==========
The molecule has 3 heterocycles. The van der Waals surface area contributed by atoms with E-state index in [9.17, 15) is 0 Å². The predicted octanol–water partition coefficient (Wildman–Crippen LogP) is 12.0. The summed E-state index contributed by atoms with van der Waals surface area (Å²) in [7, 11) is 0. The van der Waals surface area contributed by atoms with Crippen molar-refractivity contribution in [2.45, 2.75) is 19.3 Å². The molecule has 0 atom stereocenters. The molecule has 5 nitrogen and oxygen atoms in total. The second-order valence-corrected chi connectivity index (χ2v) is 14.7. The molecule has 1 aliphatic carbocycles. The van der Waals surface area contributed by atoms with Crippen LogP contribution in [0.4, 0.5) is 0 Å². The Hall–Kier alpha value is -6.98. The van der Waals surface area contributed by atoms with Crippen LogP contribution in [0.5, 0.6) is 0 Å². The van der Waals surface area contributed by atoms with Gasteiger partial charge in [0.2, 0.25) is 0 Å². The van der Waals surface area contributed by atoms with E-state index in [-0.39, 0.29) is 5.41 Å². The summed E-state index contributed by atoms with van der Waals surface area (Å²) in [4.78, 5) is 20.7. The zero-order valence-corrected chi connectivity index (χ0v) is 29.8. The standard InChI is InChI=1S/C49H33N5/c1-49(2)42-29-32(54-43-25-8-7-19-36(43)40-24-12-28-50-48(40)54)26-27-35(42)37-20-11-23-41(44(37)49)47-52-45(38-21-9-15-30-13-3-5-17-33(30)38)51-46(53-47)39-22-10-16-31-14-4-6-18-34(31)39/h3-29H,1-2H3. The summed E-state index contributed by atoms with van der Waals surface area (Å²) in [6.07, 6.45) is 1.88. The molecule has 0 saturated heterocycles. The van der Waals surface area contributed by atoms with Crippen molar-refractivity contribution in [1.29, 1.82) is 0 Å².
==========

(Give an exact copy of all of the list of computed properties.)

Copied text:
The molecule has 3 heterocycles. The van der Waals surface area contributed by atoms with E-state index in [9.17, 15) is 0 Å². The predicted octanol–water partition coefficient (Wildman–Crippen LogP) is 12.0. The summed E-state index contributed by atoms with van der Waals surface area (Å²) in [7, 11) is 0. The van der Waals surface area contributed by atoms with Crippen molar-refractivity contribution in [2.45, 2.75) is 19.3 Å². The molecule has 0 atom stereocenters. The molecule has 5 nitrogen and oxygen atoms in total. The second-order valence-corrected chi connectivity index (χ2v) is 14.7. The molecule has 1 aliphatic carbocycles. The van der Waals surface area contributed by atoms with Crippen LogP contribution in [0.4, 0.5) is 0 Å². The Hall–Kier alpha value is -6.98. The van der Waals surface area contributed by atoms with Crippen LogP contribution in [0.5, 0.6) is 0 Å². The van der Waals surface area contributed by atoms with Gasteiger partial charge in [0.2, 0.25) is 0 Å². The van der Waals surface area contributed by atoms with E-state index in [-0.39, 0.29) is 5.41 Å². The summed E-state index contributed by atoms with van der Waals surface area (Å²) in [4.78, 5) is 20.7. The zero-order valence-corrected chi connectivity index (χ0v) is 29.8. The standard InChI is InChI=1S/C49H33N5/c1-49(2)42-29-32(54-43-25-8-7-19-36(43)40-24-12-28-50-48(40)54)26-27-35(42)37-20-11-23-41(44(37)49)47-52-45(38-21-9-15-30-13-3-5-17-33(30)38)51-46(53-47)39-22-10-16-31-14-4-6-18-34(31)39/h3-29H,1-2H3. The summed E-state index contributed by atoms with van der Waals surface area (Å²) in [6.07, 6.45) is 1.88. The molecule has 0 saturated heterocycles. The van der Waals surface area contributed by atoms with Crippen molar-refractivity contribution in [1.29, 1.82) is 0 Å².